Being a wanderer in Asian culture.
I discovered calligraphy about two or three years ago. I was writing
poetry and a friend of mine drove my attention to short poems, haiku
and calligraphy. I was seduced by what can be achieved by calligraphy
and may be associated with the notion of satori or a sudden poetical
enlightenment / awakening.
I tried Chinese, Japanese and Arabic calligraphies. Tibetan calligraphy
was the most appealing to me. Maybe because Tibet’s culture is
endangered. Tibetan people have to struggle to keep their culture alive
and struggle against the mechanisms with which the Chinese government
tends to erase one of the most ancient cultures and languages.
Nevertheless, my path is the one of a profane, I am neither Tibetan nor
have an extensive knowledge of this culture. I am wandering in the
Asian culture like a barbarian, playing with brushes, ink and knives. I
am neither a purist nor a traditionalist, but I have been influenced by
many books (In praise of the Shadows, by Jun’ichiro Tanizaki ; Essays
by Shitao ; The art of calligraphy : joining heaven and earth, by
Chogyam Trungpa ; see also Jigme Douche’s Tibetan calligraphies). I
have the deepest respect for the art of calligraphy.
We will resume The Wandering Moleskine Project soon.
I leave you with this thought:
Anne Michaels, FUGITIVE PIECES
Have a nice weekend everyone. Get out, have a life – and write about it! See you on Monday.
Featured Artist: Nathanael.Archer
Like a bird hitting a stone, the decisive step for me came with the opportunity to join a two-day training of Tibetan calligraphy, organized in
Paris by the French Drophen association – www.medecinetibet.org/.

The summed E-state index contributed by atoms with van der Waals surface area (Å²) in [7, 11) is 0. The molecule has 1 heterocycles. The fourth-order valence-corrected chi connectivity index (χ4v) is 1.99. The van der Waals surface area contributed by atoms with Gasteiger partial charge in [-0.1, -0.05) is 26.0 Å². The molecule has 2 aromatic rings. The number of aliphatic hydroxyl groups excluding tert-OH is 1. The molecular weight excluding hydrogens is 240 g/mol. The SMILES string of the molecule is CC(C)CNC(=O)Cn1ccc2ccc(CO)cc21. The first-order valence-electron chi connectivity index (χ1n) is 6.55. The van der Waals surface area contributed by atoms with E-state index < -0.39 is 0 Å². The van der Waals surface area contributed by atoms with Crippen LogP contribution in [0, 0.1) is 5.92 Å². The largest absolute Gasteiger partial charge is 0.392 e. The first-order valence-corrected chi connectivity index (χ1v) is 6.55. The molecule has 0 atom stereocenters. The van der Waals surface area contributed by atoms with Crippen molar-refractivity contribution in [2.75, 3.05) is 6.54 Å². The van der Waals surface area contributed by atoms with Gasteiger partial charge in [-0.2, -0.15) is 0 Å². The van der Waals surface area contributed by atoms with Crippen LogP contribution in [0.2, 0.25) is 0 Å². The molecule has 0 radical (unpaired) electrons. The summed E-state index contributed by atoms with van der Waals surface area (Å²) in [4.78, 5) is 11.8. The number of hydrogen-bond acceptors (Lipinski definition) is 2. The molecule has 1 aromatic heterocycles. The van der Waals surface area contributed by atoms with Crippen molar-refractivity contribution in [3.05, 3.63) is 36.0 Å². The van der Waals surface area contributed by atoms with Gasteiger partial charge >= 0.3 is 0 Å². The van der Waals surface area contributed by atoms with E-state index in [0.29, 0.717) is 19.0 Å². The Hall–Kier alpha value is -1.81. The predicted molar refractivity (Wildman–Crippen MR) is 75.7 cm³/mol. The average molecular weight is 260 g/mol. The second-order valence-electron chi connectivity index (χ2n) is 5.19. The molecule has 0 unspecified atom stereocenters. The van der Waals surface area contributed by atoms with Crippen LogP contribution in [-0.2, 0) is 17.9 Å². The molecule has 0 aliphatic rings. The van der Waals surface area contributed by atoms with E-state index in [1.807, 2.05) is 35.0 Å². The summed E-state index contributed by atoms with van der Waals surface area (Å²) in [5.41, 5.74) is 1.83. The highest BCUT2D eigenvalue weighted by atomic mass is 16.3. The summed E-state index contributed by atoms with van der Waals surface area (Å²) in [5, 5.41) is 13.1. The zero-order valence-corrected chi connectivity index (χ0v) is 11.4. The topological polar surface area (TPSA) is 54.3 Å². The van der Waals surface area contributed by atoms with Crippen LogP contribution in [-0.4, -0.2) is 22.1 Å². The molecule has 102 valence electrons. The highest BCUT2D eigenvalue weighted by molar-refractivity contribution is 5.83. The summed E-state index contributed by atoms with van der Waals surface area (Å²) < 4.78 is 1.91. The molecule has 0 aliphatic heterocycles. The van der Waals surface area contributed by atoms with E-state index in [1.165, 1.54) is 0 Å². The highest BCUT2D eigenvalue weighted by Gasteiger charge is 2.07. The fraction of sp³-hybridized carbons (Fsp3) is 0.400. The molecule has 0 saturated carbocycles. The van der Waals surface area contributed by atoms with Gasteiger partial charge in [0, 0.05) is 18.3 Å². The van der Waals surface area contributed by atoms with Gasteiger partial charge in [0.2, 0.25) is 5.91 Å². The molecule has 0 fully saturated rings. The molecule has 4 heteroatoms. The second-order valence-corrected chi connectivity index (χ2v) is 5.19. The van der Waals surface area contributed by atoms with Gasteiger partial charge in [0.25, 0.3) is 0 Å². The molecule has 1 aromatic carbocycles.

This training course definitively gave me the taste for
calligraphy. In a way, I fell in love with the way letters and words
could be drawn in Tibetan : specially considering the Umé/Umey
calligraphy, which is more artistic than the Uchen. I started to learn
the general principles of Tibetan script with Uchen (mainly used for
printing religious scriptures), before attempting to draw words using
the Umey written letters, enabling quick-hand forms.
Since I was, and still am I, at the beginning of my journey in Tibetan,
I also started to learn, by myself, how to carve seals. Seals are part
of Asian calligraphies. In the book ‘Passagère du silence’ which
recalls the teaching she got in China about calligraphy, Fabienne
Verdier reports that she began her training of calligraphy while
learning how to engrave seals with a Master. In the Japanese tradition,
the artist can print his name or sign on the left of the calligraphy
whereas carved poems can be printed on the right side. Seals play a
very important role in Asian calligraphy, their print equilibrate a
There are many steps before starting to carve a stone that require you to empty your mind. First, you have first to prepare the stone: flatten and smoothen out the surface to carve, e.g. using fine grain
sandpaper. Then you prepare and sharpen the blade of the tools
used and finally you prepare the pattern (position of the
characters, balance the pattern). I usually draw the pattern on
paper, then reverse the pattern and draw it, using a pencil, on the
smooth surface of the stone. Then, you have the choice to carve the
pattern (white carve), or to carve around the drawn pattern (red
carve). Once carved and washed, the seal is ready to be used, dipped
into ink and printed onto paper.
While collecting informations on Tibetan seals, I recently discovered a
strange script, labyrinth-like, called Phags Pa, used mainly in China,
Tibet, Mongolia – but also in Old Uighur and other Turkish, as well as
in some Persian languages. Phags Pa script is the one I am currently
exploring to make new seals.
Day after day, I learn Tibetan calligraphy, while I remain on the
surface of things, like a barbarian could cherish an object of which he
could hardly understand the significance."